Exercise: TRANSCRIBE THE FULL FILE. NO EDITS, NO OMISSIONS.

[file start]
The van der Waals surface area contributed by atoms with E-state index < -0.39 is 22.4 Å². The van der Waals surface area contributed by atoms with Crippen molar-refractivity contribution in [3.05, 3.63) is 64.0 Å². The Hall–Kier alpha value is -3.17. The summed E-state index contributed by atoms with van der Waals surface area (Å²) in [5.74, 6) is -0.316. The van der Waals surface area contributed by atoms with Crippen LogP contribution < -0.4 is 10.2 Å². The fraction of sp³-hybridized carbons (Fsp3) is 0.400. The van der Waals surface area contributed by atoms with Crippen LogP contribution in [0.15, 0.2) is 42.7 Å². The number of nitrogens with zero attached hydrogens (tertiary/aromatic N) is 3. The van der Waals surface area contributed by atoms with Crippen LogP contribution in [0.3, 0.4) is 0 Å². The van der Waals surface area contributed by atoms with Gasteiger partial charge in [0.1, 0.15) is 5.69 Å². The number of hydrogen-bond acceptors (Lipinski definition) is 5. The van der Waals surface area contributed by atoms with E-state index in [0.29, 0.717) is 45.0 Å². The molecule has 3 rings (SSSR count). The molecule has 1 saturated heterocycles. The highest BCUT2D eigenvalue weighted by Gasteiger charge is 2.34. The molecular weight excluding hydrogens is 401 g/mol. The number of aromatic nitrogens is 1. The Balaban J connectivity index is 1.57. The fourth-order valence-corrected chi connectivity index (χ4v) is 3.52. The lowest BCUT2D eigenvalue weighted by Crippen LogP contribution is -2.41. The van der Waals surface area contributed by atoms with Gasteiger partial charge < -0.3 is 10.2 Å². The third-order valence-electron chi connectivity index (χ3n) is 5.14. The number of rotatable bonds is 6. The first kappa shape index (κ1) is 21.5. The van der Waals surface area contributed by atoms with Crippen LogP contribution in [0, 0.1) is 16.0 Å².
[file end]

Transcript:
The van der Waals surface area contributed by atoms with E-state index < -0.39 is 22.4 Å². The van der Waals surface area contributed by atoms with Crippen molar-refractivity contribution in [3.05, 3.63) is 64.0 Å². The Hall–Kier alpha value is -3.17. The summed E-state index contributed by atoms with van der Waals surface area (Å²) in [5.74, 6) is -0.316. The van der Waals surface area contributed by atoms with Crippen LogP contribution < -0.4 is 10.2 Å². The fraction of sp³-hybridized carbons (Fsp3) is 0.400. The van der Waals surface area contributed by atoms with Crippen LogP contribution in [0.15, 0.2) is 42.7 Å². The number of nitrogens with zero attached hydrogens (tertiary/aromatic N) is 3. The van der Waals surface area contributed by atoms with Crippen LogP contribution in [0.3, 0.4) is 0 Å². The van der Waals surface area contributed by atoms with Gasteiger partial charge in [0.1, 0.15) is 5.69 Å². The number of hydrogen-bond acceptors (Lipinski definition) is 5. The van der Waals surface area contributed by atoms with E-state index in [0.29, 0.717) is 45.0 Å². The molecule has 3 rings (SSSR count). The molecule has 1 saturated heterocycles. The highest BCUT2D eigenvalue weighted by Gasteiger charge is 2.34. The molecular weight excluding hydrogens is 401 g/mol. The number of aromatic nitrogens is 1. The Balaban J connectivity index is 1.57. The fourth-order valence-corrected chi connectivity index (χ4v) is 3.52. The lowest BCUT2D eigenvalue weighted by Crippen LogP contribution is -2.41. The van der Waals surface area contributed by atoms with Gasteiger partial charge < -0.3 is 10.2 Å². The third-order valence-electron chi connectivity index (χ3n) is 5.14. The number of rotatable bonds is 6. The first kappa shape index (κ1) is 21.5. The van der Waals surface area contributed by atoms with Crippen LogP contribution in [0, 0.1) is 16.0 Å².